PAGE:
Budget Group OKs Cuts to California Courts

SAN FRANCISCO (CN) – A seven-hour meeting of the Judicial Council’s budget committee culminated in deep cuts to California’s trial courts and a one-year delay of an expensive and widely criticized IT project.



     While the judiciary’s bureaucrats had proposed a 15.2 percent across-the-board cut to all divisions within the branch, including its own administrative agency and the trial courts, the committee decided to hold off on applying that cut until next fiscal year.          
      Meanwhile, trial courts will endure an 8.8 percent cut this year and the Supreme Court and Courts of Appeal will take 9.7 percent. The Judicial Council and bureaucratic staff at the Administrative Office of the Courts will see a 12 percent funding reduction.          
     Presiding Judge Beth Labson Freeman of San Mateo said the meeting had been “productive,” and while a statement from the Judicial Council described the discussions as “lively,” Freeman said she could not elaborate on any of the debate. “I can say it was a serious discussion,” the committee-member said.
     The committee also voted down an AOC proposal to delay the controversial Court Case Management System by six months with a vote of 11-13, opting instead by a vote of 15-10 to hold off on installing the latest iteration of the computer system in several courts by a full year.
      However, some judges say the cuts to the bureaucracy don’t go far enough, nor does delaying CCMS compensate for the money that is alrea dy being poured into maintaining it in handful of courts.
      According to AOC documents, the agency proposed approval of $75.668 million from the Trial Court Trust Fund, a fund many judges contend is needed to keep the courts open, for “technology infrastructure programs.” More specifically, this means paying for earlier versions of the system used by few courts, and for the California Court Technology Center, a Phoenix-based server run by a vendor that houses CCMS data.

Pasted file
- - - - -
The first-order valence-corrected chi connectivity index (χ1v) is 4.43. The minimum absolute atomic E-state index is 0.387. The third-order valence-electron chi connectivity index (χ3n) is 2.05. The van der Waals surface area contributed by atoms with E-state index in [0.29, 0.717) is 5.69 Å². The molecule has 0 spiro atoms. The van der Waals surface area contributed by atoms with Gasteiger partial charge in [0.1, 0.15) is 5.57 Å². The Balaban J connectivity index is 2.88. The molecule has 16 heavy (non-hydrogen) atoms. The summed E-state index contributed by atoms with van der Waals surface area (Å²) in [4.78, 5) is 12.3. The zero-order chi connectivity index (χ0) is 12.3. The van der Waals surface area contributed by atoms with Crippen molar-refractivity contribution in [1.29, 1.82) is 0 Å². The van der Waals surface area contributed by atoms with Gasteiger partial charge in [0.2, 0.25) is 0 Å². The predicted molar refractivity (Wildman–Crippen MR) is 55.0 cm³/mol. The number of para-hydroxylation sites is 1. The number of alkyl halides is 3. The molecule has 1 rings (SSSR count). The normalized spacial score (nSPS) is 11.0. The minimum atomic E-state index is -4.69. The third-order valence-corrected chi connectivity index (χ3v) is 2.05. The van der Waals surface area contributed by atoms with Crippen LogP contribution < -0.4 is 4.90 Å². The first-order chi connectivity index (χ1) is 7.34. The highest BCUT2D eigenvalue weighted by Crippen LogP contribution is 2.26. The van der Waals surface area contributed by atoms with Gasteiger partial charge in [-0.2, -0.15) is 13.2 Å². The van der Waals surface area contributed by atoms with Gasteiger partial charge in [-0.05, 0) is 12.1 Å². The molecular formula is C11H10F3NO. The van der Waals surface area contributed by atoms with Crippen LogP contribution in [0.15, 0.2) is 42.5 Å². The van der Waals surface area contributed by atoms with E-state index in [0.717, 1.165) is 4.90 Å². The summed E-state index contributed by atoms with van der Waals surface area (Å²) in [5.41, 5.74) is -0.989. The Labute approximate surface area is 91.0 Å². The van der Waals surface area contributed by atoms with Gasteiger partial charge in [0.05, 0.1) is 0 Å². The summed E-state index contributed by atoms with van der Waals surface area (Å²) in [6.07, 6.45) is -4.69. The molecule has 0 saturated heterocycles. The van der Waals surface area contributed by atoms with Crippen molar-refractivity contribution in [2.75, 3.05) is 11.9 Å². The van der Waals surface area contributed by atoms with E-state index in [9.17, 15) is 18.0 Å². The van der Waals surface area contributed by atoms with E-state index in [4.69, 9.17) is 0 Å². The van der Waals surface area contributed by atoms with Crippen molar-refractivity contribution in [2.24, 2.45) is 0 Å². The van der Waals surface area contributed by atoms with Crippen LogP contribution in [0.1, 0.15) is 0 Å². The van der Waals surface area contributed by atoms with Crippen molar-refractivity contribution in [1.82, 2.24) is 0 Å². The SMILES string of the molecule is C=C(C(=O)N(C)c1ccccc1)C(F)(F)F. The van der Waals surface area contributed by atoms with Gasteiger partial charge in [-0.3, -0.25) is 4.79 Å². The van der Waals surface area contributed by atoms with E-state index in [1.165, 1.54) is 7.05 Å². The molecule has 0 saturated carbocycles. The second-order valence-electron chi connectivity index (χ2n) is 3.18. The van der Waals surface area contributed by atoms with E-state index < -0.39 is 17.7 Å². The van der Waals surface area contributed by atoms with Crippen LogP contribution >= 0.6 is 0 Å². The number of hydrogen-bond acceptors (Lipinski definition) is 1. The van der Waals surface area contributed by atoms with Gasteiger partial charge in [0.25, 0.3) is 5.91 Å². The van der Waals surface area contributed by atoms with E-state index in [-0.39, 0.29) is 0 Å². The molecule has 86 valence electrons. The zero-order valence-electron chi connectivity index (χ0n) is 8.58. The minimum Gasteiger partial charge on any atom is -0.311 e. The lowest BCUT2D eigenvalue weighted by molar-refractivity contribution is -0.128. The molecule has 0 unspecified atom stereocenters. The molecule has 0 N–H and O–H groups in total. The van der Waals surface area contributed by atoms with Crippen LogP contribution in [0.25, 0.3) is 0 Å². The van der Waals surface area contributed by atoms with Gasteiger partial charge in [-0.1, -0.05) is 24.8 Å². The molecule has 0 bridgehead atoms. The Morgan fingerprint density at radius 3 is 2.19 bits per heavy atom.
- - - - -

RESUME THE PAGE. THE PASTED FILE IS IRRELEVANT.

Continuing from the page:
“Once again, court leadership has decided to preserve the central bureaucracy in San Francisco at the expense of local trial courts. The one year suspension of CCMS does nothing to rectify the mismanagement, lack of oversight and waste,” said a statement from the Alliance of California Judges that also noted the committee had accepted an AOC recommendation to fund roughly $70 million for CCMS-related maintenance costs. “On-going costs for CCMS continue unabated. This failed and out-dated technology experiment has cost the branch $600 million to date, and it needs to be ended now.”
      The Alliance also pointed out that the budget committee had not even considered axing the “lavish” pension benefits enjoyed by the AOC’s top executives. They suggested the AOC’s budget be cut by 50 percent, saying, “The AOC staff is not the best judge of how it should reduce its own existence, nor should they be put in a position to evaluate the projects they have championed.”
      Presiding Judge Lee Edmon of Los Angeles, a member of the budget committee, and said that painful ongoing cuts to the judicial branch will “require a fundamental restructuring of the courts.” She said that yesterday she had urged the committee “to recommend additional funding for the trial courts, which would allow us to do that restructuring in a responsible manner. Lacking such funding, the courts would be forced to begin an immediate restructuring which would mean closing civil courts, shuttering courthouses, and reducing clerk’s windows hours. That is precisely the unacceptable result that the Chief Justice warned against again and again.”

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